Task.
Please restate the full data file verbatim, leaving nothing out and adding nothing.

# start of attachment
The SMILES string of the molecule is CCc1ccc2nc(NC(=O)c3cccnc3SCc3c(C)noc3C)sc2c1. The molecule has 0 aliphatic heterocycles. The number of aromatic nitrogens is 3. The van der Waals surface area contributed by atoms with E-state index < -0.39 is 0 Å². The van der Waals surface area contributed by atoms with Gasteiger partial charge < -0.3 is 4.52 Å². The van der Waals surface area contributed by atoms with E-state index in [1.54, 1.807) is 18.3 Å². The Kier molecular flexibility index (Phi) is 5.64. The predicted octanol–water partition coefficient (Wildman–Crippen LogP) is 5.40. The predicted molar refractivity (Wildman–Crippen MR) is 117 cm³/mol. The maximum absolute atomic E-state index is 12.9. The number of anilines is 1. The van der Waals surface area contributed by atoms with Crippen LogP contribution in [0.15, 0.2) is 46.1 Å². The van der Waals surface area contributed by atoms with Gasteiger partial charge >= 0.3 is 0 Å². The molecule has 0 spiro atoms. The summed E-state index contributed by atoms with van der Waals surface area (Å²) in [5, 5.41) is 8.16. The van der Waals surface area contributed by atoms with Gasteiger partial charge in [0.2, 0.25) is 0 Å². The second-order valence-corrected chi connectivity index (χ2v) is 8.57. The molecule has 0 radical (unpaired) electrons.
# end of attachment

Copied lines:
The SMILES string of the molecule is CCc1ccc2nc(NC(=O)c3cccnc3SCc3c(C)noc3C)sc2c1. The molecule has 0 aliphatic heterocycles. The number of aromatic nitrogens is 3. The van der Waals surface area contributed by atoms with E-state index < -0.39 is 0 Å². The van der Waals surface area contributed by atoms with Gasteiger partial charge < -0.3 is 4.52 Å². The van der Waals surface area contributed by atoms with E-state index in [1.54, 1.807) is 18.3 Å². The Kier molecular flexibility index (Phi) is 5.64. The predicted octanol–water partition coefficient (Wildman–Crippen LogP) is 5.40. The predicted molar refractivity (Wildman–Crippen MR) is 117 cm³/mol. The maximum absolute atomic E-state index is 12.9. The number of anilines is 1. The van der Waals surface area contributed by atoms with Crippen LogP contribution in [0.15, 0.2) is 46.1 Å². The van der Waals surface area contributed by atoms with Gasteiger partial charge >= 0.3 is 0 Å². The molecule has 0 spiro atoms. The summed E-state index contributed by atoms with van der Waals surface area (Å²) in [5, 5.41) is 8.16. The van der Waals surface area contributed by atoms with Gasteiger partial charge in [0.2, 0.25) is 0 Å². The second-order valence-corrected chi connectivity index (χ2v) is 8.57. The molecule has 0 radical (unpaired) electrons.